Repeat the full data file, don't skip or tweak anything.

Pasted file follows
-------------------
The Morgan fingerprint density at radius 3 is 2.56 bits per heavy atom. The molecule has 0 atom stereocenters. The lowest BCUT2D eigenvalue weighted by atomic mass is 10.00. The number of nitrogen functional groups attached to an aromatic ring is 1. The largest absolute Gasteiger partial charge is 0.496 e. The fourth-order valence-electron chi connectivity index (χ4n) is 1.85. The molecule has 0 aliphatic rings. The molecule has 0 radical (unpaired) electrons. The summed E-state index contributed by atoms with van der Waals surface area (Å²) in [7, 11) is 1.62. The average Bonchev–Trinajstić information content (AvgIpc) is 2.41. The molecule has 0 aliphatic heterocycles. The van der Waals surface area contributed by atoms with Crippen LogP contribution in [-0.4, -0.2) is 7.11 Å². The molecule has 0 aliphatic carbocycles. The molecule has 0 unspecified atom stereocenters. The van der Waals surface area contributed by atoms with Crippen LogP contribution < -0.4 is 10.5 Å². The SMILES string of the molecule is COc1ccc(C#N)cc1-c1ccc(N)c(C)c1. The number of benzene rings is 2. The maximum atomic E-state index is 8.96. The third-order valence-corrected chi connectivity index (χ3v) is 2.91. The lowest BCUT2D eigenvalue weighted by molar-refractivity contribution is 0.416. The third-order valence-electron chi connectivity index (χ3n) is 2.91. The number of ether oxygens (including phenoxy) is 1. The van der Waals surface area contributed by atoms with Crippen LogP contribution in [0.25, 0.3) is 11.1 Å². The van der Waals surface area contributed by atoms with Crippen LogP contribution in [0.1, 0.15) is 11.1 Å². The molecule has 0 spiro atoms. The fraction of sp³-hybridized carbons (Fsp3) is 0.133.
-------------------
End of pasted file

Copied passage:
The Morgan fingerprint density at radius 3 is 2.56 bits per heavy atom. The molecule has 0 atom stereocenters. The lowest BCUT2D eigenvalue weighted by atomic mass is 10.00. The number of nitrogen functional groups attached to an aromatic ring is 1. The largest absolute Gasteiger partial charge is 0.496 e. The fourth-order valence-electron chi connectivity index (χ4n) is 1.85. The molecule has 0 aliphatic rings. The molecule has 0 radical (unpaired) electrons. The summed E-state index contributed by atoms with van der Waals surface area (Å²) in [7, 11) is 1.62. The average Bonchev–Trinajstić information content (AvgIpc) is 2.41. The molecule has 0 aliphatic heterocycles. The van der Waals surface area contributed by atoms with Crippen LogP contribution in [-0.4, -0.2) is 7.11 Å². The molecule has 0 aliphatic carbocycles. The molecule has 0 unspecified atom stereocenters. The van der Waals surface area contributed by atoms with Crippen LogP contribution < -0.4 is 10.5 Å². The SMILES string of the molecule is COc1ccc(C#N)cc1-c1ccc(N)c(C)c1. The number of benzene rings is 2. The maximum atomic E-state index is 8.96. The third-order valence-corrected chi connectivity index (χ3v) is 2.91. The lowest BCUT2D eigenvalue weighted by molar-refractivity contribution is 0.416. The third-order valence-electron chi connectivity index (χ3n) is 2.91. The number of ether oxygens (including phenoxy) is 1. The van der Waals surface area contributed by atoms with Crippen LogP contribution in [0.25, 0.3) is 11.1 Å². The van der Waals surface area contributed by atoms with Crippen LogP contribution in [0.1, 0.15) is 11.1 Å². The molecule has 0 spiro atoms. The fraction of sp³-hybridized carbons (Fsp3) is 0.133.